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Bridging Divides; The Channel Tunnel and English Legal Identity in Europe

Eve Darian-Smith
University of California Press: Berkeley, CA
0520216113 (pb); 0520216105 (hb)
US$19.95 (pb); US$50.00 (hb)

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Front Cover
Darian-Smith provides a rich ethnographic and historical account of English (in particular Kentish) attitudes to the construction of The Channel Tunnel. She treats the Tunnel as a technological apparatus, but also as an icon of political, moral and ideological significance. In particular, Darian-Smith is interested in the popular articulation of the Tunnel as a threat to national identity—a building work that pierces metaphorical as well as literal geographical boundaries. She invites us to read the Tunnel as an icon of 'division' as well as 'connection'; in the technological achievement of bridging the Channel, national and local oppositions can also be drawn out or exaggerated. She suggests that for the people of Kent The Channel Tunnel crystallises the dynamic process of articulating differences and similarities. By appearing to mark a postnational era, in which England (as part of the United Kingdom) is drawn into closer ties with the European Union, it seems to exacerbate local fears of territorial loss. What is at stake for many people, especially those in Kent who campaigned against the Tunnel, is their sense of national distinctiveness.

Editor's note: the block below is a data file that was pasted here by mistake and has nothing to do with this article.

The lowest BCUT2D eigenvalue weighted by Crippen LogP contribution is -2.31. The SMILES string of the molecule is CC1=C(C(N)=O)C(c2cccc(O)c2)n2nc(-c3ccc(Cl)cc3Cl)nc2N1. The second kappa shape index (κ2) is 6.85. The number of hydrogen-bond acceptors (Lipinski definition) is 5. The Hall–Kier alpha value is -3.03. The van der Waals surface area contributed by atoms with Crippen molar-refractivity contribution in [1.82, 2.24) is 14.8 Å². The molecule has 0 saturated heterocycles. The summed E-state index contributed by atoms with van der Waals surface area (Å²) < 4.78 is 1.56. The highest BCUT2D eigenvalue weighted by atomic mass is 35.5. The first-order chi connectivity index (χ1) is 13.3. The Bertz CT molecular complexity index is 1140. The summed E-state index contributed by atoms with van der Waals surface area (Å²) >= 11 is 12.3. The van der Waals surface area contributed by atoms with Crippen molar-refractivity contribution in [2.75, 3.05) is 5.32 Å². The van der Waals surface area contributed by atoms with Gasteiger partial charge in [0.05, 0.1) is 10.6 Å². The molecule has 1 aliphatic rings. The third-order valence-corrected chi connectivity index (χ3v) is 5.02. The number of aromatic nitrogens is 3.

Darian-Smith goes on to develop her argument through a fascinating account of the intersections of law and landscape in English identity making: for me, the most effective parts of the book. She makes a claim to trace the 'aesthetics of law' in England, in particular the ways in which the juridico-political idea of the nation-state has been historically connected to territory. Darian-Smith points out that the very doctrine of legal precedent, which underpins representations of English law, relies on an image of 'olde England', which in turn relies on a heavily mythologized sense of a rural English landscape (embodied in the notion of Kent as the 'garden of England'), and a natural island independence. The building of The Channel Tunnel is in this sense a challenge to the notion of the 'naturalness' of English law and the permanence of landscaped boundaries. Darian-Smith suggests that the Tunnel has the symbolic power to disconnect law and landscape in the English imagination, to pull apart and thus reveal the country's lack of spatial continuity and legal sovereignty. As a consequence, alternative legal landscapes may be articulated.

I would perhaps have liked a more thorough investigation of these intersections between law, landscape and identity. In particular, I felt the book suffered from a lack of ethnographic precision. If these legal landscapes are lived topographies, then whose England do they animate? Darian-Smith does not really provide us with enough information about the subjects she describes or the ways in which their very specific sense of place informs their everyday lives. What are the qualities of this landscape and how do people dwell or pass through it? Also, I would have liked to see a more thorough investigation of competing local landscapes and senses of place. If we are to take the intersection between law and landscape seriously (which I would like to do), then we need to know a lot more about how that relationship is articulated. How is 'place' animated by the imagination taken from law? How is 'law' animated by the imagination taken from place? And what is 'law' to the people in Kent she worked with? These questions, I believe, are important, especially when the author makes a claim to providing ethnography. However, I would not like these points to cloud my general enthusiasm for the book, which I think is a fine and timely piece of scholarship.

Adam Reed
University of Surrey

Copyright Sociological Research Online,